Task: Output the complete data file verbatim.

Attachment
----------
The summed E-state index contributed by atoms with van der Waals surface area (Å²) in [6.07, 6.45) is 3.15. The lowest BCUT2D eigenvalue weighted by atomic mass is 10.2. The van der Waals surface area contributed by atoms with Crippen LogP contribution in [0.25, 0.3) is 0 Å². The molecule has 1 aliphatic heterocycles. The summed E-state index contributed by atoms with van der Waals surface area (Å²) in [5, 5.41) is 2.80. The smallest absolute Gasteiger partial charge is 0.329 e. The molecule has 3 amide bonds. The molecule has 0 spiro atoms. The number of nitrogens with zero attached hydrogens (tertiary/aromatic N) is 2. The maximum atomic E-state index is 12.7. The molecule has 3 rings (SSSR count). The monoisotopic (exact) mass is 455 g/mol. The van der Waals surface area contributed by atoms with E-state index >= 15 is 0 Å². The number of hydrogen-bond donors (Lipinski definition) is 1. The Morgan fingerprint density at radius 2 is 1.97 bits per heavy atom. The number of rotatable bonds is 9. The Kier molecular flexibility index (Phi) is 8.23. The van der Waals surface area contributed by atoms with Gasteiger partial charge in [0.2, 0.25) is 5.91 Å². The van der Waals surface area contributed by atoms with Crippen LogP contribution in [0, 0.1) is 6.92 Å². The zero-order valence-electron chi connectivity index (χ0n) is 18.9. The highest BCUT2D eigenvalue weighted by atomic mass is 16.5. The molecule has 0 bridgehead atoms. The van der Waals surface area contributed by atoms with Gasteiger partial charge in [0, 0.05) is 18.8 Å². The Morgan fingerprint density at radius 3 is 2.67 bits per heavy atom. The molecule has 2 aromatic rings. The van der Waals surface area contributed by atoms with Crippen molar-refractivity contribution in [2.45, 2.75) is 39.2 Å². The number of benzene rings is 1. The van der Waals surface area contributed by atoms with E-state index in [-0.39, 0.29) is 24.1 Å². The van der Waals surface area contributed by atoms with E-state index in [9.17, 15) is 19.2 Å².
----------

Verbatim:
The summed E-state index contributed by atoms with van der Waals surface area (Å²) in [6.07, 6.45) is 3.15. The lowest BCUT2D eigenvalue weighted by atomic mass is 10.2. The van der Waals surface area contributed by atoms with Crippen LogP contribution in [0.25, 0.3) is 0 Å². The molecule has 1 aliphatic heterocycles. The summed E-state index contributed by atoms with van der Waals surface area (Å²) in [5, 5.41) is 2.80. The smallest absolute Gasteiger partial charge is 0.329 e. The molecule has 3 amide bonds. The molecule has 0 spiro atoms. The number of nitrogens with zero attached hydrogens (tertiary/aromatic N) is 2. The maximum atomic E-state index is 12.7. The molecule has 3 rings (SSSR count). The monoisotopic (exact) mass is 455 g/mol. The van der Waals surface area contributed by atoms with E-state index >= 15 is 0 Å². The number of hydrogen-bond donors (Lipinski definition) is 1. The Morgan fingerprint density at radius 2 is 1.97 bits per heavy atom. The number of rotatable bonds is 9. The Kier molecular flexibility index (Phi) is 8.23. The van der Waals surface area contributed by atoms with Gasteiger partial charge in [0.2, 0.25) is 5.91 Å². The van der Waals surface area contributed by atoms with Crippen LogP contribution in [0, 0.1) is 6.92 Å². The zero-order valence-electron chi connectivity index (χ0n) is 18.9. The highest BCUT2D eigenvalue weighted by atomic mass is 16.5. The molecule has 0 bridgehead atoms. The van der Waals surface area contributed by atoms with Gasteiger partial charge in [0, 0.05) is 18.8 Å². The Morgan fingerprint density at radius 3 is 2.67 bits per heavy atom. The molecule has 2 aromatic rings. The van der Waals surface area contributed by atoms with Crippen molar-refractivity contribution in [2.45, 2.75) is 39.2 Å². The number of benzene rings is 1. The van der Waals surface area contributed by atoms with E-state index in [-0.39, 0.29) is 24.1 Å². The van der Waals surface area contributed by atoms with E-state index in [9.17, 15) is 19.2 Å².